fold the edges of the paper along the yard end so that it forms a slight point. 

Step 7:

Slip the yarn containing paper through the needle eye and it’s threaded.  Isn’t it easy?

Step 8:

Now we start with the satin stitch.  In embroidery, the satin stitch is used to cover an area.  Well we want to cover all of the plastic canvas so that we don’t have to look at it.  I am going to use the satin stitch on the diagonal.  If you satin stitch from top to bottom or from side to side, you can still see plastic canvas.  The diagonal is the most efficient way to cover the canvas.  You can create many fun and pretty patterns and designs using the satin stitch on the diagonal, but today my goal is to cover the canvas with yellow.

Step 9:

So I chose to do a simple long rectangle of diagonal lines.  Starting in the upper left hand corner, pull your needle up through #1,

Step 10:

and down through #2,

Step 11:

then up through #3 and down through #4.  Again up through #5 and down through #6, up through #7 and down through #8.  Keep going in the same pattern,

Step 12:

until you reach the last hole on the top then finish up by going up through #9, down through #10, up through #11 and down through #12, up through #13 and down through #14, an upside down repeat of the first 4 stitches.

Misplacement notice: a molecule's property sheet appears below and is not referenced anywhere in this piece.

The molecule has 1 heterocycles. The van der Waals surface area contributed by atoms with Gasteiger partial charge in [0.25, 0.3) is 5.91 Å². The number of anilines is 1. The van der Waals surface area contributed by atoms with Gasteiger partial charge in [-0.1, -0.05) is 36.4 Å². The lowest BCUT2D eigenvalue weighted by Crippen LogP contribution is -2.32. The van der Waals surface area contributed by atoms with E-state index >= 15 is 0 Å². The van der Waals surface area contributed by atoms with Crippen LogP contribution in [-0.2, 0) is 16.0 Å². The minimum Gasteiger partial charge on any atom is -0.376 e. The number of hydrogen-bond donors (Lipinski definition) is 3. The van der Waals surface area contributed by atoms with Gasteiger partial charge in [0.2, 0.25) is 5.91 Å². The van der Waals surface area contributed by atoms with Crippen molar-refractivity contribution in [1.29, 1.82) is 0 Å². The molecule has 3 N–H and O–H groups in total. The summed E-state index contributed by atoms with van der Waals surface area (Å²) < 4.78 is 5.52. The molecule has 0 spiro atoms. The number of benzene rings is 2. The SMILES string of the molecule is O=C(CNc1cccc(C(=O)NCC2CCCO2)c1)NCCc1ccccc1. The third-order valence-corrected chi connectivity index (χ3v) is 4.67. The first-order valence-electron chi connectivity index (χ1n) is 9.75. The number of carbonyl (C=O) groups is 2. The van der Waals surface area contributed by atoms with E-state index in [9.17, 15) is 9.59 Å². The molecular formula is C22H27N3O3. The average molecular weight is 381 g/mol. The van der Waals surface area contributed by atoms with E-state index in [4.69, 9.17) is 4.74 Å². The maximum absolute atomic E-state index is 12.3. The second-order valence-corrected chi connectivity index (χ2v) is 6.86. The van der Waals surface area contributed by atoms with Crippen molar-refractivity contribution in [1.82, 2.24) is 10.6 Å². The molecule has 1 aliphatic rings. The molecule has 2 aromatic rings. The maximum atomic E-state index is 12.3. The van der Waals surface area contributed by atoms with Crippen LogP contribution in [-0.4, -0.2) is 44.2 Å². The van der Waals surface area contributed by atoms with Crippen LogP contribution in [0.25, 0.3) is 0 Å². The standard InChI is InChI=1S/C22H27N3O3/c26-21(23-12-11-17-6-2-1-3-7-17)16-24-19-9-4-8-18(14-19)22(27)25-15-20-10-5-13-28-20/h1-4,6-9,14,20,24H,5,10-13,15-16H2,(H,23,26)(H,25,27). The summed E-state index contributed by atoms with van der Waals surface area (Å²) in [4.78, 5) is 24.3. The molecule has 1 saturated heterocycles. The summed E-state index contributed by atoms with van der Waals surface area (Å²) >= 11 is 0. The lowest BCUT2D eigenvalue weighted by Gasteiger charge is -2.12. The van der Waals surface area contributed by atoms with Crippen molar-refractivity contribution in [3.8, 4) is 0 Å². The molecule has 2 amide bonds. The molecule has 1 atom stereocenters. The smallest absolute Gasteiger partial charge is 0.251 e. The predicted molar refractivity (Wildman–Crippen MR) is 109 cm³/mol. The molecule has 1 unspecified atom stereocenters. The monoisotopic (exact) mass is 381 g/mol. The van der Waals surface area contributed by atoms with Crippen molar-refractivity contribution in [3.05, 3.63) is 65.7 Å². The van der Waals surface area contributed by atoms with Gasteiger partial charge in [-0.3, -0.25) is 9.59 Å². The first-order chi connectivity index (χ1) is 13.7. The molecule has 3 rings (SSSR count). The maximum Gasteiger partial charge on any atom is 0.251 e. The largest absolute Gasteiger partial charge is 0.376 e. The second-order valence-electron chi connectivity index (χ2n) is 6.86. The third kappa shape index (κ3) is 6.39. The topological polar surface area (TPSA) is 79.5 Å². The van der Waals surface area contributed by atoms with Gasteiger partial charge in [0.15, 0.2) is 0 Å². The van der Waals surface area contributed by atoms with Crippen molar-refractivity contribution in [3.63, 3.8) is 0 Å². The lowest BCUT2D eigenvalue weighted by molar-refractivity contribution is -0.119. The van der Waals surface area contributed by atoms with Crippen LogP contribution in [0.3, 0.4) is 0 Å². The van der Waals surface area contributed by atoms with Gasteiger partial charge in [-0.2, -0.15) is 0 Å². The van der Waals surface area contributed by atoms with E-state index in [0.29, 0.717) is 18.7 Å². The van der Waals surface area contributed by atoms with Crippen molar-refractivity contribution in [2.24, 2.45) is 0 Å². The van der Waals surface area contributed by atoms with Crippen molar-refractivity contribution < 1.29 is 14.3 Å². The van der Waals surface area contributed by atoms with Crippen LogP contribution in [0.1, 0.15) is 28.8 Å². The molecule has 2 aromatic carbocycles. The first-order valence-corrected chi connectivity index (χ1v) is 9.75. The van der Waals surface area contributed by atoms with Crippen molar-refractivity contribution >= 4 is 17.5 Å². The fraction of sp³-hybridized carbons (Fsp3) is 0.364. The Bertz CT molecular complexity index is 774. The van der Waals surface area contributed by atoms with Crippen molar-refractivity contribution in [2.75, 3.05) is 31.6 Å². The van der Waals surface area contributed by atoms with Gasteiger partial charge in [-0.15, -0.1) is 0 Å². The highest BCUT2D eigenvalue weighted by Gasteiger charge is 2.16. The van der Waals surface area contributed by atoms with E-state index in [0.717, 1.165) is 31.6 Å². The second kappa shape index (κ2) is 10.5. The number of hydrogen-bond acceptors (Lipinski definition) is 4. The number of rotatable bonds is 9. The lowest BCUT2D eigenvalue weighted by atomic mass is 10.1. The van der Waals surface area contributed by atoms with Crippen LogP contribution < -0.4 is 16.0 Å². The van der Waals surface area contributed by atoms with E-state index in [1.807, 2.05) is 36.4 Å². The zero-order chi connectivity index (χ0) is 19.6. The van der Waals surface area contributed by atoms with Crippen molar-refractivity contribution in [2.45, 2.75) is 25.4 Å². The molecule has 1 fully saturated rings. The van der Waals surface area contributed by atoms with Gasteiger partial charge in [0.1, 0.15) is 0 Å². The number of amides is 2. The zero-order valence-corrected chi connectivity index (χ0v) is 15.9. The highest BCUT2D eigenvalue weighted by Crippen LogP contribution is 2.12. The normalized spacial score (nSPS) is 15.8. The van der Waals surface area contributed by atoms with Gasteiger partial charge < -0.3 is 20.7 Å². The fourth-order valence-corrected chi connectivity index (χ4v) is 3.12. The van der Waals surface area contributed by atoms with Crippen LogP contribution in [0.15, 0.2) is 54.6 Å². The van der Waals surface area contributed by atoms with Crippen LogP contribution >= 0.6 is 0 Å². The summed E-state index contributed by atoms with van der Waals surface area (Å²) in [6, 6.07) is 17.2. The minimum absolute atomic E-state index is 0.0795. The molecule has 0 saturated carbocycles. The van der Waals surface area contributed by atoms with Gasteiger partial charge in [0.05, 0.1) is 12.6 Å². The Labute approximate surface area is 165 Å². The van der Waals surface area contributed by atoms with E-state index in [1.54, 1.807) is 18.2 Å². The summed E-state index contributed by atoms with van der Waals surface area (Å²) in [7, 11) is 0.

Step 13:

This is the basic pattern used on all 6 squares and the 3 little rectangles of canvas.  Once you have one rectangle (think row) done, just move down and start the next row.  The bottom line of squares is the top line of squares in the next row.  You will need to fill in one small section, so just satin stitch it over one line on the diagonal.

Step 14:

The whip stitch is really easy; it is used to cover exposed edges and to connect two edges together.  All you do is stick the needle from the bottom of the square to the top of the square, move over one square and repeat until all exposed plastic edges are covered with yarn. 

Step 15: